It was in this spirit that in 2004 Mr Hochstenbach went into business with Mr Jeroen Harderwijk, an ex-investment banker also based in Tanzania, co-founding Asilia. They built and purchased camps in some already popular swathes of East Africa. But they harboured ambitions to use tourism to open up less well-trodden areas, places that visitors might consider marginal, but that contained vital and endangered ecosystems. In 2004, this included going into the Lamai Wedge, a remote northern area of Tanzania’s Serengeti.

“The last tourist to leave before we arrived had been threatened at gunpoint”

“The last tourist to leave before we arrived had been threatened at gunpoint,” says Mr Hochstenbach of this early venture. “Although it was national park, this roughly 2,000sqkm sector was recovering from a lawless decade. Authorities were overwhelmed by poachers. There were bullet holes at the main ranger post. On our reconnaissance trip, we saw hippos with arrows sticking out of their skulls. At night we saw the fires from poacher camps. But it was also enormously inspiring – to travel an area of true wilderness where there were no roads whatsoever.” One year later, Asilia opened Sayari Camp, a cluster of 15 tented suites arranged to echo the landscape of the nearby Turner Hill. A decade on and the Lamai Wedge is considered one of the most fashionable zones of the entire Mara-Serengeti ecosystem.

It is this push into edge-of-the-map territories that makes Mr Hochstenbach interesting, as well as the fact that his financier’s mind for a profitable bottom line is genuinely tempered by a healthy dose of Dutch liberalism. Asilia has thus far proved successful – Mr Hochstenbach now lives in Cape Town with his wife and two children – but he is prepared for things to go wrong, as with Mozambique.

“Trouble in Africa can happen in the most unexpected of places,” he explains. “All camps – including ours – are struggling to survive in the very place where safari was born, in the Masai Mara in Kenya, with tourists keeping a wide berth because of misplaced fears of Ebola and terrorism.”

Yet Mr Hochstenbach doesn’t easily give in. In 2016, Asilia will open a second camp in Ruaha, a remote and overlooked 20,000sqkm national park in the southern Serengeti, which struggles with poaching and access difficulties. These challenges will in part be assuaged by a multimillion-dollar deal with another silent investor, signed up by Asilia in early July, who will be pushing into the worst of the poaching areas outside the national park’s boundaries.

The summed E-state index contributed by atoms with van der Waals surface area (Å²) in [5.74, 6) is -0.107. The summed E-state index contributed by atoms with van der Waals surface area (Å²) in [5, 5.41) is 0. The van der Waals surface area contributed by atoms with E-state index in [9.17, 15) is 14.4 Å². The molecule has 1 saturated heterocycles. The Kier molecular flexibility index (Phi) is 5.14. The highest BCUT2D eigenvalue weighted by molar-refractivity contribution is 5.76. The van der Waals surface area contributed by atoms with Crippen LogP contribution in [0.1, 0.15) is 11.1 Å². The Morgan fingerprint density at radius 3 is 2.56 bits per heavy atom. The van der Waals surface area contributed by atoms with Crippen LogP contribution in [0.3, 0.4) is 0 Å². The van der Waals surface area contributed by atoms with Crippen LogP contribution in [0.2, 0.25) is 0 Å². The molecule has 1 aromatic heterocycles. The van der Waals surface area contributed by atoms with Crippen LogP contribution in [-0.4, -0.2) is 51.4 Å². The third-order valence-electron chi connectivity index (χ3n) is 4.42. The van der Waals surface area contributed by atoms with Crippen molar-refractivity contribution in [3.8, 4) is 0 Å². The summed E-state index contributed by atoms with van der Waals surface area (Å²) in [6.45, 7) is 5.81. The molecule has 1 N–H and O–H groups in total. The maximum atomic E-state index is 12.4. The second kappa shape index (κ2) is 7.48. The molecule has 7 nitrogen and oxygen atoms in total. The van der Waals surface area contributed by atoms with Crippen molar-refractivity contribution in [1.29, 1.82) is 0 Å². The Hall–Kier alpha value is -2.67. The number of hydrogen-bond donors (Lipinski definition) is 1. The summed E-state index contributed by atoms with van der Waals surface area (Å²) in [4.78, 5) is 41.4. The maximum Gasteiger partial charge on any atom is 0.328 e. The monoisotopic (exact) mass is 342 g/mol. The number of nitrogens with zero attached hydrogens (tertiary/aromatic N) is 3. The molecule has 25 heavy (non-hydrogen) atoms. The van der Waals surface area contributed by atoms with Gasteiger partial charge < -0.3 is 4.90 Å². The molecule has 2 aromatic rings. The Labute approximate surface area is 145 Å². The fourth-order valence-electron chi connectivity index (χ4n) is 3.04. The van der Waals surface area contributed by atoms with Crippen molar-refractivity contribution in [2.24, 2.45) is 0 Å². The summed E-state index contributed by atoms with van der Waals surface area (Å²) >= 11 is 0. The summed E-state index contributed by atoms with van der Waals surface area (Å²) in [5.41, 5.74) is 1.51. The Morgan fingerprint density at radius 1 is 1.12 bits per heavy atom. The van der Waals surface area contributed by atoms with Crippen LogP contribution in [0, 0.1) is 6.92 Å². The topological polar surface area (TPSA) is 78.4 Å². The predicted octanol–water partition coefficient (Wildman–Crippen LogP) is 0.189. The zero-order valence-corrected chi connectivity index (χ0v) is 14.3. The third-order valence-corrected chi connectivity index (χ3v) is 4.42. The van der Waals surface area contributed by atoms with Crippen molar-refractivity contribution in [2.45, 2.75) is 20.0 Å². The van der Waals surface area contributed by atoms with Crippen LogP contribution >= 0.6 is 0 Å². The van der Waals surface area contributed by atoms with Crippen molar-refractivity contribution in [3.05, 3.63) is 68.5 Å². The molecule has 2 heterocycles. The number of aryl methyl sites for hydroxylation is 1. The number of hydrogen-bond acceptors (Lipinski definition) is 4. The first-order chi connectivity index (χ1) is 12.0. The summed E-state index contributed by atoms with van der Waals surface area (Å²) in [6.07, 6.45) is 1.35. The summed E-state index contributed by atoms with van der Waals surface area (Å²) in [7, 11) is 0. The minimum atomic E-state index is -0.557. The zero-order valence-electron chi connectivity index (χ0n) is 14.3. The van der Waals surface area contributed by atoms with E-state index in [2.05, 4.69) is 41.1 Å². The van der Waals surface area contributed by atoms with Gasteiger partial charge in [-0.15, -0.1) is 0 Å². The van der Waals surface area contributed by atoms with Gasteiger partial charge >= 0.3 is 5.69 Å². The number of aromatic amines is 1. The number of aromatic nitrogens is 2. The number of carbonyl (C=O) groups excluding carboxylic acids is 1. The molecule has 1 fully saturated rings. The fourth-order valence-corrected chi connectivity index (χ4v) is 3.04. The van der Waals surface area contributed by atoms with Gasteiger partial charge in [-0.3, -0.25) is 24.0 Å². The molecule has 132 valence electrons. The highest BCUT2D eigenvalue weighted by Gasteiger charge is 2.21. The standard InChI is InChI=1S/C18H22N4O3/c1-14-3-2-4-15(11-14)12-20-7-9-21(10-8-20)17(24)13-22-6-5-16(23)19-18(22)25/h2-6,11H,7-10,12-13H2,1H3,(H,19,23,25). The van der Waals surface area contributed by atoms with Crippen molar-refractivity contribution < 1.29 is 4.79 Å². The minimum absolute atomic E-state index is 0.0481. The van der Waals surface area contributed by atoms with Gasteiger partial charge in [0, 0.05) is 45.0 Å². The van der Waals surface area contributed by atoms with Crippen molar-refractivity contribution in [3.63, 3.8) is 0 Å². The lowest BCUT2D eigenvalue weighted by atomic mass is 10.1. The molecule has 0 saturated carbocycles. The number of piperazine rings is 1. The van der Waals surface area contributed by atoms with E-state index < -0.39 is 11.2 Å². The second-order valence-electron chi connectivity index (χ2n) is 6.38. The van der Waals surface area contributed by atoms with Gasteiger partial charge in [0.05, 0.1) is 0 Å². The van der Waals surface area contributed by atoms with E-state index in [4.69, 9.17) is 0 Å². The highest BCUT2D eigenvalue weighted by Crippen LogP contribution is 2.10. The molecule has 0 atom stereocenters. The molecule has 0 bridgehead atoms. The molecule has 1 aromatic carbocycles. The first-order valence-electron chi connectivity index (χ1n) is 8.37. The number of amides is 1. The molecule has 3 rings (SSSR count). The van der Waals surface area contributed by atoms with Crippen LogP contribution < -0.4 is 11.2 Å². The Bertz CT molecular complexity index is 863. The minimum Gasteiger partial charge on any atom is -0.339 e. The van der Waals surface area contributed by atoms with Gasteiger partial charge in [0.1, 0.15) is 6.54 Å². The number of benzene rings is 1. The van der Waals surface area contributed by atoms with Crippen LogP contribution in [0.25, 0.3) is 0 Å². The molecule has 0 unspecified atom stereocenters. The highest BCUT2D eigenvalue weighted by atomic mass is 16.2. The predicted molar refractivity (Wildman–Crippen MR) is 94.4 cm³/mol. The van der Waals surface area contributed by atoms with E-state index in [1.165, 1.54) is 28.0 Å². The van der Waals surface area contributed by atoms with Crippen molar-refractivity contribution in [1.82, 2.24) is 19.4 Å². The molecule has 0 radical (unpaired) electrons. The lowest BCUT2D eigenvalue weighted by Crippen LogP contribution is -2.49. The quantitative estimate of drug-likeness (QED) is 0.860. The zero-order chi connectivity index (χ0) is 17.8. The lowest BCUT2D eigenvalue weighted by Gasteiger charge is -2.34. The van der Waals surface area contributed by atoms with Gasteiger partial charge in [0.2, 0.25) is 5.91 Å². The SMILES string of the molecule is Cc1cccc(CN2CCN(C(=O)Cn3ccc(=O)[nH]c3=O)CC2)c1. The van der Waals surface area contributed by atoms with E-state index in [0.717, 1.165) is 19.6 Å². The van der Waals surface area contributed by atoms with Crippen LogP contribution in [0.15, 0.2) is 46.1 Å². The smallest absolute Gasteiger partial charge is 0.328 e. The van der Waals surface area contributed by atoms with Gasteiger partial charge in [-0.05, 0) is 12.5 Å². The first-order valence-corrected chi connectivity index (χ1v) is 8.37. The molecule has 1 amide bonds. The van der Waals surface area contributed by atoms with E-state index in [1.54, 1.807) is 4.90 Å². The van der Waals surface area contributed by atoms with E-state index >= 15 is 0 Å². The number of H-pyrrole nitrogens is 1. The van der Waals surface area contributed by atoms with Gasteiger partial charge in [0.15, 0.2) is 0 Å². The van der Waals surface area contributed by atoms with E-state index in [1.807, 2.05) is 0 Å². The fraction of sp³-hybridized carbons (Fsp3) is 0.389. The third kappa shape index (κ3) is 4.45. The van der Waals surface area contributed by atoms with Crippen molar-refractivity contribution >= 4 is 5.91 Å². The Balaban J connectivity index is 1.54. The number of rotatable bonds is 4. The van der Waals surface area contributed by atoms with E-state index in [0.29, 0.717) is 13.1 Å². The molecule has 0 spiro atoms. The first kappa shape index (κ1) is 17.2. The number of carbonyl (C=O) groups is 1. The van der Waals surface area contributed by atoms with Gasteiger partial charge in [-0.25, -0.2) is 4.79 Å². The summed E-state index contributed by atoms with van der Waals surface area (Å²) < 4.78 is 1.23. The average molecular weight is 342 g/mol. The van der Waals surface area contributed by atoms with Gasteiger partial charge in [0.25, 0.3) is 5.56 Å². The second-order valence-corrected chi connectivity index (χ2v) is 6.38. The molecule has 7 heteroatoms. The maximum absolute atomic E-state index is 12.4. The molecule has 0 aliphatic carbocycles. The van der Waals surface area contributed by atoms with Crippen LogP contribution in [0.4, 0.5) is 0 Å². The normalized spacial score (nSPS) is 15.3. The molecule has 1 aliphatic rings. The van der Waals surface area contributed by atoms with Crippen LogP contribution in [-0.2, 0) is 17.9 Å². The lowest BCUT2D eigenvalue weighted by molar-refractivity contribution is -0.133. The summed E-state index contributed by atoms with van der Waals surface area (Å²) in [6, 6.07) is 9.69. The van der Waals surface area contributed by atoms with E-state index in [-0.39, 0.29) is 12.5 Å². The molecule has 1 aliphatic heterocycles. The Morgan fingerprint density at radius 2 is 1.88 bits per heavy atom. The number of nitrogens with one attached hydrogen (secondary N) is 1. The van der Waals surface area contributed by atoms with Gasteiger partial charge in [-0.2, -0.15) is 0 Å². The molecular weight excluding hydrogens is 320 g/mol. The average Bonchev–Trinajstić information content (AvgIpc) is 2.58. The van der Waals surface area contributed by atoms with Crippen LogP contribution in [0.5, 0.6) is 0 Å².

“The continent’s crucial wildlife areas need economic models to prosper,” says Mr Hochstenbach. “We are not claiming to be lonely pioneers – there are more companies that try good things in important areas – but we are now of sufficient size to make things happen on a large scale and for the long term.” It is a vote of confidence that a company such as Asilia gives to forgotten parts of Africa, which also resonates with communities. The first time Mr Hochstenbach stayed at Sayari, everything was stolen from his tent by poachers. But through the course of the night, lodge staff hunted down the perpetrators. “My possessions all came back to me by sunrise – even my toothbrush,” recalls Mr Hochstenbach. “It was a critical moment. The community realised the risk we were taking and wanted to protect it.”

"This bracelet reminds me of how much work goes in to just surviving on this continent"

I ask him what’s next. “I have a soft spot for the Cameroons and the Congos, but if I’ve learnt one thing from Gorongosa, it’s the more I fall in love with Africa, the more I have to manage my passion for what might be realistically achievable. Still, I remain an optimist.” He also remains well dressed – perfectly shaven, outfitted not in the usual African khakis, but slim-fitting trousers and a dark Armani T-shirt, the only sartorial concession to his adopted home a single silver band worn on his wrist. “It’s made by the Datoga people who live around Lake Eyasi in Tanzania. They sell their handiwork for next to nothing,” he says. “This bracelet reminds me of how much work goes in to just surviving on this continent. Because if there’s one thing I’ve learnt along the way, it’s that it’s all too easy to romanticise Africa.”

Mr Hochstenbach’s camps and lodges in Africa can be booked through